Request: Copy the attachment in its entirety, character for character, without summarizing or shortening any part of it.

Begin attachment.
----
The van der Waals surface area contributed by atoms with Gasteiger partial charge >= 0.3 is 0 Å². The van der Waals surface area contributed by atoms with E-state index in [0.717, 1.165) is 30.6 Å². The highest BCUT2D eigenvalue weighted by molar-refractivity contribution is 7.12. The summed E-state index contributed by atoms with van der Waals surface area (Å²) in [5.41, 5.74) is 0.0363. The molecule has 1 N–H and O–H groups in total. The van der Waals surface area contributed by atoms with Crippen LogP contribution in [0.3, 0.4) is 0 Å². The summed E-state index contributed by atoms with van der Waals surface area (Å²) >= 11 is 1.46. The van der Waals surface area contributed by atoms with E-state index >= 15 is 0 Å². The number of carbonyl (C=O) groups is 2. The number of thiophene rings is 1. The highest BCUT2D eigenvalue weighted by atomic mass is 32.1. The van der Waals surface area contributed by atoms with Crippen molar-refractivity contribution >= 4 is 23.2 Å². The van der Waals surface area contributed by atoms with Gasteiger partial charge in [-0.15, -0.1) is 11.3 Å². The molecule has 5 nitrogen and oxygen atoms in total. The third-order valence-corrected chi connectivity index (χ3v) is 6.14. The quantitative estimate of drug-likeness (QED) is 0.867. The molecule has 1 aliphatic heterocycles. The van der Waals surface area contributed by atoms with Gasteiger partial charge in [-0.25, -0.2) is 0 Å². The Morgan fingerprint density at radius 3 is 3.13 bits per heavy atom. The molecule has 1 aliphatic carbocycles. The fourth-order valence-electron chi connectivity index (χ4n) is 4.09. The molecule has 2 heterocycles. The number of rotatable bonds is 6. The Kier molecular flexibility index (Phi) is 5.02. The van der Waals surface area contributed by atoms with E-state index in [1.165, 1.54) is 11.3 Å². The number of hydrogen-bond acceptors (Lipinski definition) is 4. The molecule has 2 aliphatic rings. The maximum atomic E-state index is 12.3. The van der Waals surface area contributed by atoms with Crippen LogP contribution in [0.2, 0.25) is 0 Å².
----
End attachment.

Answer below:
The van der Waals surface area contributed by atoms with Gasteiger partial charge >= 0.3 is 0 Å². The van der Waals surface area contributed by atoms with E-state index in [0.717, 1.165) is 30.6 Å². The highest BCUT2D eigenvalue weighted by molar-refractivity contribution is 7.12. The summed E-state index contributed by atoms with van der Waals surface area (Å²) in [5.41, 5.74) is 0.0363. The molecule has 1 N–H and O–H groups in total. The van der Waals surface area contributed by atoms with Crippen LogP contribution in [0.3, 0.4) is 0 Å². The summed E-state index contributed by atoms with van der Waals surface area (Å²) >= 11 is 1.46. The van der Waals surface area contributed by atoms with E-state index >= 15 is 0 Å². The number of carbonyl (C=O) groups is 2. The number of thiophene rings is 1. The highest BCUT2D eigenvalue weighted by atomic mass is 32.1. The van der Waals surface area contributed by atoms with Crippen molar-refractivity contribution >= 4 is 23.2 Å². The van der Waals surface area contributed by atoms with Gasteiger partial charge in [-0.15, -0.1) is 11.3 Å². The molecule has 5 nitrogen and oxygen atoms in total. The third-order valence-corrected chi connectivity index (χ3v) is 6.14. The quantitative estimate of drug-likeness (QED) is 0.867. The molecule has 1 aliphatic heterocycles. The van der Waals surface area contributed by atoms with Gasteiger partial charge in [-0.25, -0.2) is 0 Å². The Morgan fingerprint density at radius 3 is 3.13 bits per heavy atom. The molecule has 1 aliphatic carbocycles. The fourth-order valence-electron chi connectivity index (χ4n) is 4.09. The molecule has 2 heterocycles. The number of rotatable bonds is 6. The Kier molecular flexibility index (Phi) is 5.02. The van der Waals surface area contributed by atoms with E-state index in [1.165, 1.54) is 11.3 Å². The number of hydrogen-bond acceptors (Lipinski definition) is 4. The molecule has 2 aliphatic rings. The maximum atomic E-state index is 12.3. The van der Waals surface area contributed by atoms with Crippen LogP contribution in [0.2, 0.25) is 0 Å².